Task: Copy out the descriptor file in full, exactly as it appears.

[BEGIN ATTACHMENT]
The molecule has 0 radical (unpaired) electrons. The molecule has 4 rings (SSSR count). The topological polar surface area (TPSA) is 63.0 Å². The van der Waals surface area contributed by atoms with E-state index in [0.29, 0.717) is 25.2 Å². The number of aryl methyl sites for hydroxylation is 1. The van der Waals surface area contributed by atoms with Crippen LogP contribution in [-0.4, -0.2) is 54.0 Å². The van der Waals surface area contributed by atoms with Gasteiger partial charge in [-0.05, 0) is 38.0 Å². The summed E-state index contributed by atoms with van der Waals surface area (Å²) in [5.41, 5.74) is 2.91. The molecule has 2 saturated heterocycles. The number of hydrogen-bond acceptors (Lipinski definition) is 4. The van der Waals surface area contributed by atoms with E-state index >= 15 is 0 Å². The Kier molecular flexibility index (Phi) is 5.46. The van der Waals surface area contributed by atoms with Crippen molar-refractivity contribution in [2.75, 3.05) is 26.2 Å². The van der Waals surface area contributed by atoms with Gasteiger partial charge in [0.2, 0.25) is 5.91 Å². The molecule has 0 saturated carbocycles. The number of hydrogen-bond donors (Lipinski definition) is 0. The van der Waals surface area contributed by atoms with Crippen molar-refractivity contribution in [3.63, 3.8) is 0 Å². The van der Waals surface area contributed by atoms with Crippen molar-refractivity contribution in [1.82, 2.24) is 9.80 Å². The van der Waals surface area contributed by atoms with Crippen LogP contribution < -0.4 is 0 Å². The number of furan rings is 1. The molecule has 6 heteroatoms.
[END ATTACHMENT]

The molecule has 0 radical (unpaired) electrons. The molecule has 4 rings (SSSR count). The topological polar surface area (TPSA) is 63.0 Å². The van der Waals surface area contributed by atoms with E-state index in [0.29, 0.717) is 25.2 Å². The number of aryl methyl sites for hydroxylation is 1. The van der Waals surface area contributed by atoms with Crippen LogP contribution in [-0.4, -0.2) is 54.0 Å². The van der Waals surface area contributed by atoms with Gasteiger partial charge in [-0.05, 0) is 38.0 Å². The summed E-state index contributed by atoms with van der Waals surface area (Å²) in [5.41, 5.74) is 2.91. The molecule has 2 saturated heterocycles. The number of hydrogen-bond acceptors (Lipinski definition) is 4. The van der Waals surface area contributed by atoms with E-state index >= 15 is 0 Å². The Kier molecular flexibility index (Phi) is 5.46. The van der Waals surface area contributed by atoms with Crippen molar-refractivity contribution in [2.75, 3.05) is 26.2 Å². The van der Waals surface area contributed by atoms with Gasteiger partial charge in [0.2, 0.25) is 5.91 Å². The molecule has 0 saturated carbocycles. The number of hydrogen-bond donors (Lipinski definition) is 0. The van der Waals surface area contributed by atoms with Crippen molar-refractivity contribution in [3.63, 3.8) is 0 Å². The van der Waals surface area contributed by atoms with Crippen molar-refractivity contribution in [1.82, 2.24) is 9.80 Å². The van der Waals surface area contributed by atoms with Crippen LogP contribution < -0.4 is 0 Å². The number of furan rings is 1. The molecule has 6 heteroatoms.